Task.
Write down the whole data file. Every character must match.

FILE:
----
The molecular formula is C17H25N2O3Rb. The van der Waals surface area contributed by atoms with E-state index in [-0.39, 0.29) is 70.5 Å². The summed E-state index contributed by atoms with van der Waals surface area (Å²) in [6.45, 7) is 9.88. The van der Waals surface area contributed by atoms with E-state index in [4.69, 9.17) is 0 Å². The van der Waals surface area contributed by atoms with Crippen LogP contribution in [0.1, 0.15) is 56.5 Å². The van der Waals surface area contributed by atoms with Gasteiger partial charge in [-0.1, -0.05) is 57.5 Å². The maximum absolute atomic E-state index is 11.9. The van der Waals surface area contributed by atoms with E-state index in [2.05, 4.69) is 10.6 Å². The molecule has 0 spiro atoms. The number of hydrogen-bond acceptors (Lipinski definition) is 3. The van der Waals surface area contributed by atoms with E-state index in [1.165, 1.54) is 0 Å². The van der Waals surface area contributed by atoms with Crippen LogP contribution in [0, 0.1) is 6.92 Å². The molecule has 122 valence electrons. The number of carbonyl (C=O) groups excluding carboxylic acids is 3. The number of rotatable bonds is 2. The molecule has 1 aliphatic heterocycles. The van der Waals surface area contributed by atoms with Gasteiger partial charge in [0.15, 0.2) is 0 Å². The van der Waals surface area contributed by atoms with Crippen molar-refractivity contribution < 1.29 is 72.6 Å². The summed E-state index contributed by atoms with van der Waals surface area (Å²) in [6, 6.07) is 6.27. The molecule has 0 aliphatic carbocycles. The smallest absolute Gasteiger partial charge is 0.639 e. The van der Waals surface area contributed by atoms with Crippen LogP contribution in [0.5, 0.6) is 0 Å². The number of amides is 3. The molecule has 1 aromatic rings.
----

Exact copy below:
The molecular formula is C17H25N2O3Rb. The van der Waals surface area contributed by atoms with E-state index in [-0.39, 0.29) is 70.5 Å². The summed E-state index contributed by atoms with van der Waals surface area (Å²) in [6.45, 7) is 9.88. The van der Waals surface area contributed by atoms with E-state index in [4.69, 9.17) is 0 Å². The van der Waals surface area contributed by atoms with Crippen LogP contribution in [0.1, 0.15) is 56.5 Å². The van der Waals surface area contributed by atoms with Gasteiger partial charge in [-0.1, -0.05) is 57.5 Å². The maximum absolute atomic E-state index is 11.9. The van der Waals surface area contributed by atoms with E-state index in [2.05, 4.69) is 10.6 Å². The molecule has 0 spiro atoms. The number of hydrogen-bond acceptors (Lipinski definition) is 3. The van der Waals surface area contributed by atoms with E-state index in [1.165, 1.54) is 0 Å². The van der Waals surface area contributed by atoms with Crippen LogP contribution in [0, 0.1) is 6.92 Å². The molecule has 122 valence electrons. The number of carbonyl (C=O) groups excluding carboxylic acids is 3. The number of rotatable bonds is 2. The molecule has 1 aliphatic heterocycles. The van der Waals surface area contributed by atoms with Gasteiger partial charge in [0.15, 0.2) is 0 Å². The van der Waals surface area contributed by atoms with Crippen molar-refractivity contribution < 1.29 is 72.6 Å². The summed E-state index contributed by atoms with van der Waals surface area (Å²) in [6, 6.07) is 6.27. The molecule has 0 aliphatic carbocycles. The smallest absolute Gasteiger partial charge is 0.639 e. The van der Waals surface area contributed by atoms with Crippen LogP contribution in [0.5, 0.6) is 0 Å². The number of amides is 3. The molecule has 1 aromatic rings.